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John Peel Sessions Bbc Record


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1 new from CDN$ 374.47 2 used from CDN$ 66.07

Product Details

  • Audio CD (July 22 2004)
  • Number of Discs: 1
  • Label: EMI Imports
  • ASIN: B00004Z1BX
  • Average Customer Review: 5.0 out of 5 stars  See all reviews (3 customer reviews)
  • Amazon Bestsellers Rank: #264,417 in Music (See Top 100 in Music)

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Format: Audio CD
Yet another gem in the John Peel arsenal of recordings. I would rank this very close with Joy Division's complete BBC sessions disc as far as sound quality and replay value.
The recording quality is excellent. The Peel sessions were something between the studio and a live show. Tracks were recorded in Peel's studios for broadcast later, giving them tape quality with live performance dynamics. This is the strength of these discs.
From the first few seconds of the cold, electronic thumping of Truth, the somber, blue cover art begins to make even more sense. I'm too young to remember this early incarnation of New Order, but today it appears like they were doing a pretty admirable job of regrouping after Ian Curtis' death spelled the end of Joy Division. On this release they're respectfully closing the door on that band with solemn vocals and cool musical trappings while dipping into the electronic beats and energy of what would characterize New Order's sound in the 80s.
The disc clocks in at under 40 minutes, and it's a real treat from end to end. Some of the songs are from the first New Order album proper, Movement. For Dreams Never End, the cooly catchy single, Peter Hook does the vocal duties. A couple of tracks are very rare, including a version of Turn the Heater On, a reggae tune(!) that the band manage to completely pull off. The version of 586 here is excellent as well, way different than the Power, Corruption, Lies version and the separate Video 586 disc.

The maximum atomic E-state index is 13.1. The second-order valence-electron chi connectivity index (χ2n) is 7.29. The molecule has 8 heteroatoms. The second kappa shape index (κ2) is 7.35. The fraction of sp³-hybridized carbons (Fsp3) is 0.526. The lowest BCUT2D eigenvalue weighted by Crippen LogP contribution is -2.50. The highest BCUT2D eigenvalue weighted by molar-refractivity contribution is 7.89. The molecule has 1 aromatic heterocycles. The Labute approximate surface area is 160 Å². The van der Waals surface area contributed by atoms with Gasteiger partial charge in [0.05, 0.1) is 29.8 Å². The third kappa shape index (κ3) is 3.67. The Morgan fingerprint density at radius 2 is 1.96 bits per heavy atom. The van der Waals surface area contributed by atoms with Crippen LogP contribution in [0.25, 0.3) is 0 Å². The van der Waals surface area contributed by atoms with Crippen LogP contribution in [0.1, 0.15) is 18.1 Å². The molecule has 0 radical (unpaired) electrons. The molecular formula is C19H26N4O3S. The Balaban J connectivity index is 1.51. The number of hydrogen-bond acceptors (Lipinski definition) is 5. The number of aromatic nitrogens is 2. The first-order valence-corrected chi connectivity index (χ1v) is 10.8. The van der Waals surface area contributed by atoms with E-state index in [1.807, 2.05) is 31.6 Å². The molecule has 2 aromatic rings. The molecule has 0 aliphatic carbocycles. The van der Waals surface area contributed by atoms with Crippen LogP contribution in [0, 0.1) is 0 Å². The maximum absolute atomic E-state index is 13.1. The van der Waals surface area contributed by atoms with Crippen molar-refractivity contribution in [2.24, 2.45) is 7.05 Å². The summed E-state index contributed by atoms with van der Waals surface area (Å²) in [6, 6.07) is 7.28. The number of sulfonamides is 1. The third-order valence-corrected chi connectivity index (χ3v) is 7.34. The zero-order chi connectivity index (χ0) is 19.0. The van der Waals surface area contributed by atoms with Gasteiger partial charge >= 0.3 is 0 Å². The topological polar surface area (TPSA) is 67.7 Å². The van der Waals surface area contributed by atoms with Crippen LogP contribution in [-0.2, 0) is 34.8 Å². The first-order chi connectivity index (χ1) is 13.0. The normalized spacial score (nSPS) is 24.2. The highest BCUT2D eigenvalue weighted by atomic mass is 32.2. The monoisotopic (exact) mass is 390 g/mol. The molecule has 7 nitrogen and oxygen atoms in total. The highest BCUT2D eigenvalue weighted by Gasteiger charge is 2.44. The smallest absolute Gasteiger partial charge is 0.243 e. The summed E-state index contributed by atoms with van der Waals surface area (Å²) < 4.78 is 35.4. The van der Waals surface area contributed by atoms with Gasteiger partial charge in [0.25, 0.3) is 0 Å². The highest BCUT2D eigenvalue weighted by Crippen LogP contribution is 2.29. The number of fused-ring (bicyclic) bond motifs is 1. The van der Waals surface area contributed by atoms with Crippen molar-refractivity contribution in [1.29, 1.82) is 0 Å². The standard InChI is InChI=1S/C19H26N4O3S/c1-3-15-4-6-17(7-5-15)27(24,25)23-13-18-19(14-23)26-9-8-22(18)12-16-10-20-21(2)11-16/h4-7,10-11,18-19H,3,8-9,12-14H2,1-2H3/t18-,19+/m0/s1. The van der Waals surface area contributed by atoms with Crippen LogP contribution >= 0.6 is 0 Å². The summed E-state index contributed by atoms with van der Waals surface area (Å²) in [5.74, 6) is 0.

This is also an excellent counterpoint to the other New Order BBC disc available that features excerpts from the 1987 tour which was plagued by technical difficulties and a drunken Bernie Sumner fudging the vocals. This Peel Sessions release has all of the quiet determination of young band and is highly recommended for new and old fans.
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Format: Audio CD
These are classics, and to me this is an early best of. The liners say the group were in search of their new sound/direction, but for me, they had already acheived evolution. TURN THE HEATER ON is worth it alone. Just BRILLIANT, and not on anything else that I've seen by them. TOO LATE is another great track never on any other release. WE ALL STAND and 5-8-6 are drastically different versions than on PCL, and I think far better bcs there's an intimacy in the immediacy of recording live in the studio that reveals them thinking about the music they were opening themselves up to. I only wish there were more and more and more from them btwn 1981-1987, but then, there may very well be if they'd actually put together an extensive boxed set of nothing but that period!!! for now, just get this disc--you're collection is sad w/o it.
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By beatrice on April 18 2002
Format: Audio CD
I've listened to all New Order studio albums and every beat has been already familiar to me for a long time. When my fiance presented me this CD, I fell in love with it.
It contains familiar tunes, but how fresh they sound! Really, they do. The first four songs are taken from the first Peel session for New Order - Jan. 26 1981 and it's exciting to listen to Peter Hook (not Bernard!) singing "Dreams Never End"; the arrangement of "Senses" is different from the Movement one.
But what for me had been forbidden are the two songs: "Turn The Heater On" and "Too Late" from the second Peel session and that's what makes this CD much more specaial. "Turn The Heater On" is a relaxing reggae tune, I can't stop listening to it, it completely differs from everything New Order have done (and it's not written by New Order, by the way). "We All Stand" is better here then on "PLC". "5-8-6" is also absolutely different from the other versions of the song (on "PLC" and the single "5.8.6. Video").